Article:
Registration is now open for our May 19, 2017 workshop. Register here.
Forgiveness is about many things, but at the core, forgiveness is about recovering from violation and trauma in a way that does not harm the victim or victimizer. Forgiveness is often thought of as a “letting go” of pain, anger and bitterness. In this workshop, participants learn that forgiveness is not so much about “letting go” as it is about “putting back.” “Putting back” is about restoring as much love and trustworthiness to the relationships as is feasible and desirable in an ethical and sound therapeutic manner. Using the Restoration Model of therapy, participants will understand how love and trustworthiness form essential frameworks in the human psyche associated with identity and safety. When love and trustworthiness are violated, pain and coping results which tends to turn the victimized into potential victimizer. The Restoration Model outlines four pathways or stations to forgiveness. Insight is the first station that focuses work with the victim to be able to stop the victimizer from continuing violations. The second station is called Understanding and is where the victim comes to understand the development, history and limitations of the victimizer and the past legacy of the victimizer’s own victimization. Giving the Opportunity for Compensation is the third station and focuses on the victim and victimizer rebuilding a trustworthy relationship through sequential interactions that build a sense of safety. Finally, Overt Forgiveness is the station that allows victim and victimizer to confront the issue of past violations and restore their relationship through conversation and dialogue.
Through each station, ethical considerations for the individual, family and other relationships will be discussed and examined. Richly illustrated through case examples, experiential activities, and group discussion, this workshop promises to move therapists to a new understanding of helping those who have been hurt by relationships.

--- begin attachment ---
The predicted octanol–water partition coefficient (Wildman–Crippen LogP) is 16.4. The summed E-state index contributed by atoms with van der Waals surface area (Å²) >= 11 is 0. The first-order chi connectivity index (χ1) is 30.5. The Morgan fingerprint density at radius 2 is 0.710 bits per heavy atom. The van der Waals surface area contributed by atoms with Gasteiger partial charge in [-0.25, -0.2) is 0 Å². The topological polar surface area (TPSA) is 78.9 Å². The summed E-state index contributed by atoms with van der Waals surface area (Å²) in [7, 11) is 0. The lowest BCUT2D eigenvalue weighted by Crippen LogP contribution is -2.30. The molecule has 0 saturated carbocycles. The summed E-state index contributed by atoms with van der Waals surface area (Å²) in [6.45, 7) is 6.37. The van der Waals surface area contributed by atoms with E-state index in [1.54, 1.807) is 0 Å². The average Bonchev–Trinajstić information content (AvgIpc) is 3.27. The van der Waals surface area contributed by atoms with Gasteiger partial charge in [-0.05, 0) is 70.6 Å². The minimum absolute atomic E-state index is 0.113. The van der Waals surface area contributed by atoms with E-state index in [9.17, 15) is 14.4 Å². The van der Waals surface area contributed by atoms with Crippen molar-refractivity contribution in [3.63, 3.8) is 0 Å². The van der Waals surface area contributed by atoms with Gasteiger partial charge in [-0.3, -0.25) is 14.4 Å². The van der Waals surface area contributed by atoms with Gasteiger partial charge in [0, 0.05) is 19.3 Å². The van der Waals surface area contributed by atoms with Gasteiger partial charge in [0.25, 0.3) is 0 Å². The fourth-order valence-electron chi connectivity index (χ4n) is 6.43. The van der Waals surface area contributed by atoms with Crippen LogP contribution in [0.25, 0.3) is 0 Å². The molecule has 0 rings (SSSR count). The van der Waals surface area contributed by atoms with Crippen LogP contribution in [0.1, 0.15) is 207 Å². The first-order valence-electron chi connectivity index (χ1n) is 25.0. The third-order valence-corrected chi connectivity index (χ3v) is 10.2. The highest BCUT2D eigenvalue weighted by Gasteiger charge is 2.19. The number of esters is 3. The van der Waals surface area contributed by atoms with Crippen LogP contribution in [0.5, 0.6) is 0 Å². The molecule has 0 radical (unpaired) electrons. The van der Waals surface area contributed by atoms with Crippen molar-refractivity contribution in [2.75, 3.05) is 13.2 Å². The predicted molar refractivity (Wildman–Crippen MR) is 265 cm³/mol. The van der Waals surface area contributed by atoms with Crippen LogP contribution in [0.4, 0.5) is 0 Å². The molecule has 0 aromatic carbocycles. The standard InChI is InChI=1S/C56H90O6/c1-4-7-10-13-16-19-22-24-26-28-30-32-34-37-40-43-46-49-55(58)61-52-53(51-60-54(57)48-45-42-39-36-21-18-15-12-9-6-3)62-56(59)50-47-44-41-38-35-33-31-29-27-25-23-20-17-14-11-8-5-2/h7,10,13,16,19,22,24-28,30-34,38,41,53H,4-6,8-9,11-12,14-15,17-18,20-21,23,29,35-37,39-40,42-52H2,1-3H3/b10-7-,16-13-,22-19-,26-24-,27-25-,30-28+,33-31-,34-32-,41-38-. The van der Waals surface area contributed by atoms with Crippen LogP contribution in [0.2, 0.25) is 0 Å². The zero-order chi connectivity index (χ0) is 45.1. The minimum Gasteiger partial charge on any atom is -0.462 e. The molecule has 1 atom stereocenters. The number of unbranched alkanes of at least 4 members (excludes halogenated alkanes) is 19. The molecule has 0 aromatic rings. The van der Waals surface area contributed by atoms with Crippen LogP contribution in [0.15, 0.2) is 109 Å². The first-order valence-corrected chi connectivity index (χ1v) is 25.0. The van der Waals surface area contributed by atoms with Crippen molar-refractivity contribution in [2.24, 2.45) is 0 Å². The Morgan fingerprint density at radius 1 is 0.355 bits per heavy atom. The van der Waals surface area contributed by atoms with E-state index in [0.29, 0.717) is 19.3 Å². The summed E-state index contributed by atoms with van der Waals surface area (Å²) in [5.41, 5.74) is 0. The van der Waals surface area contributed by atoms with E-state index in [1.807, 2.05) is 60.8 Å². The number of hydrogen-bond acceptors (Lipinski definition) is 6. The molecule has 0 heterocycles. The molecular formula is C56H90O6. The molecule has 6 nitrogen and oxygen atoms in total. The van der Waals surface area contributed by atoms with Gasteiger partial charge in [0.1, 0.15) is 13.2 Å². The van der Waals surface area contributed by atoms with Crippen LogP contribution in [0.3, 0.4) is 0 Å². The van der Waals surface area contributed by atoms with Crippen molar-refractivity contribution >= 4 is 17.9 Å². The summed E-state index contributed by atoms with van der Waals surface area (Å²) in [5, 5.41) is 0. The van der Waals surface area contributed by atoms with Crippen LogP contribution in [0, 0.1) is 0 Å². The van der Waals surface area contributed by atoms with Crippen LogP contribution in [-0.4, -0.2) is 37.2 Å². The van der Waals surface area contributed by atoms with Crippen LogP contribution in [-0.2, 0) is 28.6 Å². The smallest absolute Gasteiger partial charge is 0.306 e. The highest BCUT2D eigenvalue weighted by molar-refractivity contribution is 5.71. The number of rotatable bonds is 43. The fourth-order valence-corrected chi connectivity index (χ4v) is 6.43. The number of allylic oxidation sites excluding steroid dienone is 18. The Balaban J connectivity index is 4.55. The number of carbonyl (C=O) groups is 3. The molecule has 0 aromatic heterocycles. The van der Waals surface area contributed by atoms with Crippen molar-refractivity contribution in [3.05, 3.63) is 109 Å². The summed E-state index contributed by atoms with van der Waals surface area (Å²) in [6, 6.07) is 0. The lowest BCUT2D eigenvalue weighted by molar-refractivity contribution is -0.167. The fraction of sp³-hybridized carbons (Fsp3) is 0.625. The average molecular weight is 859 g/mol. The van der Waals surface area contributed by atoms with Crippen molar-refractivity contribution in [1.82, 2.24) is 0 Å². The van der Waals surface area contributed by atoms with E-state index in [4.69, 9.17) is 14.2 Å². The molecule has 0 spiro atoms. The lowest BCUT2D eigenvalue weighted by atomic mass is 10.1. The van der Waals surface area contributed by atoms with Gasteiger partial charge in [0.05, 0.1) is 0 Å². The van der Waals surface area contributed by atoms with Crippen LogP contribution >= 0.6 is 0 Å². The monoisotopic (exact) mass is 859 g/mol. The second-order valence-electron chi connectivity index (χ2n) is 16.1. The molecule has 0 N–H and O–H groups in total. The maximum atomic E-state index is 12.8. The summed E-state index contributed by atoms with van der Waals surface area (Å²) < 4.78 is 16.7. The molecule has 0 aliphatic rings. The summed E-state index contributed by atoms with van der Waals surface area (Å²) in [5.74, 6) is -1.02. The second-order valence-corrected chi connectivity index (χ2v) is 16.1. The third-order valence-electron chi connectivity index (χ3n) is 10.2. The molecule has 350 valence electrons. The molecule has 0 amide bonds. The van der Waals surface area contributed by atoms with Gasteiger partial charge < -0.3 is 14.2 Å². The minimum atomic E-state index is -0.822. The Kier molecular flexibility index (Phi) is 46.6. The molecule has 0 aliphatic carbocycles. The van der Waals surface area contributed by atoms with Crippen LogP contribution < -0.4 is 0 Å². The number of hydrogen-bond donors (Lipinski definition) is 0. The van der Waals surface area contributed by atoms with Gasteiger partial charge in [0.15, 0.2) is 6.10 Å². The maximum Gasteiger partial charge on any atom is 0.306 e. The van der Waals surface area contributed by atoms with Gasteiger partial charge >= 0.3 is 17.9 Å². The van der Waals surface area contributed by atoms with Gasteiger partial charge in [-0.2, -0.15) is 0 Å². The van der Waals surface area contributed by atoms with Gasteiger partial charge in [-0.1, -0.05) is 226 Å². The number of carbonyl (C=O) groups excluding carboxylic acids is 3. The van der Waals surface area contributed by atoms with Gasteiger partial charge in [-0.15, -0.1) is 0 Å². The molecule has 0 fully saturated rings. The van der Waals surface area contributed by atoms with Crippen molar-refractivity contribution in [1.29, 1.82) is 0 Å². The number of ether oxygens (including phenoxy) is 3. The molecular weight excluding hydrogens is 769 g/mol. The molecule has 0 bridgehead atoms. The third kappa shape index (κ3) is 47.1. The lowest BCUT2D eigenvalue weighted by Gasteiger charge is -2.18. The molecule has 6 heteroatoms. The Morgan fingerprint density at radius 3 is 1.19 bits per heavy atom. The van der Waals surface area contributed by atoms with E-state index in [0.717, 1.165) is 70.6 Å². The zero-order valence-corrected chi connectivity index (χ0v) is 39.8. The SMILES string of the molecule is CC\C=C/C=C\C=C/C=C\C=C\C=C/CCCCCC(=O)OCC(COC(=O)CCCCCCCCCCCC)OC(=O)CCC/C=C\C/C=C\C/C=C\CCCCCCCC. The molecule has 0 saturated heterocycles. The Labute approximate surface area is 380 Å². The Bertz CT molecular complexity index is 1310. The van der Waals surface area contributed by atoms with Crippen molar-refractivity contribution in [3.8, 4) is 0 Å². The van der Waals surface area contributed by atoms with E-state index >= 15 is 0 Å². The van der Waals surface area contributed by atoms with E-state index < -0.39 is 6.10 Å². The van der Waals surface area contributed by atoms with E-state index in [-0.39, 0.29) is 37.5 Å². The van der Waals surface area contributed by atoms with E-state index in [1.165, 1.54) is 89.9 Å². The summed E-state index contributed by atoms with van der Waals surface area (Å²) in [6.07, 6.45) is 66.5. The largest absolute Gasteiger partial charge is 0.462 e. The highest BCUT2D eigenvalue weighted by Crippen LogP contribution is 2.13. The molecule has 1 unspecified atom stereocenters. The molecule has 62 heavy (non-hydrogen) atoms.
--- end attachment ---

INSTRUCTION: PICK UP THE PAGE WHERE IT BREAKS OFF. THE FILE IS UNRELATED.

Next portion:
- Participants will be able to identify the two primary roots of violations where forgiveness can be helpful.
- Participants will be able to discuss the differences of the four stations of forgiveness and where each is appropriate in therapy.
- Participants will be able to demonstrate at least two techniques used in the work of forgiveness and Restoration Therapy.
- Participants will be able to identify at least three ethical considerations important to victims and victimizers of relational violations.
Terry Hargrave, Ph.D. is nationally recognized for his pioneering work with intergenerational families. Dr. Hargrave has authored numerous professional articles and eleven books including Restoration Therapy: Understanding and Guiding Healing in Marriage and Family Therapy (co-authored with Franz Pfitzer) and The Essential Humility of Marriage: Honoring the Third Identity in Couple Therapy.
Dr. Hargrave has presented nationally and internationally on the concepts and processes of family and marriage restoration, aging and is known for his clear and entertaining presentations. His work has been featured in several national magazines and newspapers, as well as ABC News 20/20, Good Morning America and CBS Early Morning. He has been selected as a national conference plenary speaker and as a Master’s Series Therapist by the American Association for Marriage and Family Therapy.
He is a Professor of Marriage and Family Therapy at Fuller Seminary in Pasadena, California and is president and in practice at Amarillo Family Institute, Inc. He and his wife Sharon have two children, Halley Anne and Peter.